Toungoo

Toungoo

or

Taungu

(both: toung`go͞o`, toung`o͞o`), town, S Myanmar, on the Sittaung River. It is a railway junction. From the late 14th cent. it was the center of one of the three chief states of Myanmar; in the late 16th cent., under the Bagan kings, it preceded Bago as the capital of a unified Burmese kingdom.

Toungoo

 

a medieval state in southeastern Burma. The Toungoo state came into existence around the city of Toungoo, which was founded in 1280 as a fortification on the top of a hill (in Burmese, toun-goo), near the Sittang River. In 1347 the ruler of Toungoo assumed the title of king. After the fall of Ava in 1527, Toungoo was the only significant independent state in Burma. In the 16th century, its rulers Tabinshwehti and Bayinnaung attempted to unite Burma’s separate feudal appanages into a single state centered on Toungoo. Bayinnaung was successful in his attempt. Under his rule, from 1551 to 1581, medieval Burma became a powerful state.


Toungoo

 

a city in Burma, in Pegu District; situated on the Sittang River. Population, 31,600 (1953). Toungoo is a transportation point on the Rangoon-Mandalay railroad. Industry includes sawmilling and rice polishing.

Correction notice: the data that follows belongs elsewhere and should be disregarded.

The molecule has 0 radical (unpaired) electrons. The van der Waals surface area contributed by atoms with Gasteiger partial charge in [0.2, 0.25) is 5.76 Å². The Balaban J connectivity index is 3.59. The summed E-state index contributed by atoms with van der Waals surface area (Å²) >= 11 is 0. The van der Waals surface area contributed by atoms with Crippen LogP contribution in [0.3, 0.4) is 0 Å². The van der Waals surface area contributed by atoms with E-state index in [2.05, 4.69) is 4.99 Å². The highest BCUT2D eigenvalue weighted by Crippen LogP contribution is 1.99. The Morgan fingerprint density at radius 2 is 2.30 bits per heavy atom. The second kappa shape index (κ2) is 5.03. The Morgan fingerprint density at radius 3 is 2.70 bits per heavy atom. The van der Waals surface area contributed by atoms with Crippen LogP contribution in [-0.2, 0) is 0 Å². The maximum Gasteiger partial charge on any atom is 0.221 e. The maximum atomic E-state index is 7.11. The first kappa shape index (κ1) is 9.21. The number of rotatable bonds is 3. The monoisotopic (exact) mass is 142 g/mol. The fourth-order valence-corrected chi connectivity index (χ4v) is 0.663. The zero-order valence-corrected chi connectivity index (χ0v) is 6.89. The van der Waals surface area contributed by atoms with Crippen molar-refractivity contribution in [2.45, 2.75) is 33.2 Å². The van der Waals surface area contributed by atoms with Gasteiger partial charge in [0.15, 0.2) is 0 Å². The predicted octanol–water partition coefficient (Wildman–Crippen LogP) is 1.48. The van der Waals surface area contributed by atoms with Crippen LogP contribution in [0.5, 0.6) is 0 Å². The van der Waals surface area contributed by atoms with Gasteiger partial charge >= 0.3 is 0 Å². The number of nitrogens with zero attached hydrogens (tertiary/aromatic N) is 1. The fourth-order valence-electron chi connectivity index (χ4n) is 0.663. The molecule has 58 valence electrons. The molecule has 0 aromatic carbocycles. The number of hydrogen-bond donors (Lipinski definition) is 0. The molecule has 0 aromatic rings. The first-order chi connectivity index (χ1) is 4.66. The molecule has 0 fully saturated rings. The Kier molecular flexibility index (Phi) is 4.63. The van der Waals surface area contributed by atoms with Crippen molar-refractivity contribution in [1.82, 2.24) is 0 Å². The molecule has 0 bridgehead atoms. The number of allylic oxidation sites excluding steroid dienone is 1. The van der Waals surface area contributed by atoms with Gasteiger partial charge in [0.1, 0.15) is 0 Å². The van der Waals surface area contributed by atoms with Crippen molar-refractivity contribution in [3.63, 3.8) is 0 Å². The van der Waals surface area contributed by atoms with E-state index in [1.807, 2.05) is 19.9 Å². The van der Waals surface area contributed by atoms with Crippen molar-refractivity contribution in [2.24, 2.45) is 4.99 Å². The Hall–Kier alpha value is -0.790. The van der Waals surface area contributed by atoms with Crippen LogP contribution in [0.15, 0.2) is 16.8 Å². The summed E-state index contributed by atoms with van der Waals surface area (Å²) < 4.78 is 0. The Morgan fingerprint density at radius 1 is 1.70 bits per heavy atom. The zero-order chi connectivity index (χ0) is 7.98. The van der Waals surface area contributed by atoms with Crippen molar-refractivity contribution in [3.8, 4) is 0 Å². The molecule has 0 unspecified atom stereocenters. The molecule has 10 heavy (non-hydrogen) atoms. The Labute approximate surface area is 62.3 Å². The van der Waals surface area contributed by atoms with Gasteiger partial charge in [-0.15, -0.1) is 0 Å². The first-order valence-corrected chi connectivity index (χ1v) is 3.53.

References in periodicals archive ?
In Toungoo on May 16, 2001, a Muslim mosque teacher had his eyes cut out after he refused to worship the monks.
Specifically, for example, Wungyi Padei-tha-yaza (1683-1754), the musical minister in the Toungoo dynasty (1486-1752), was responsible for the first four song compositions of the Kyo type; his works also include thirty-seven Nat songs, the song type for the thirty-seven Burmese local spirits (nat).
Between the eleventh and fifteenth centuries, smaller walled settlements were built along the Lemro River at Sambawak/Pyinsa, Parein, Hkrit, Toungoo Neyinzara and Launggret (Figure 2), though erosion has since destroyed much of the evidence.
They were having an Anglican Gathering outside the city of Toungoo, in the diocese of Toungoo.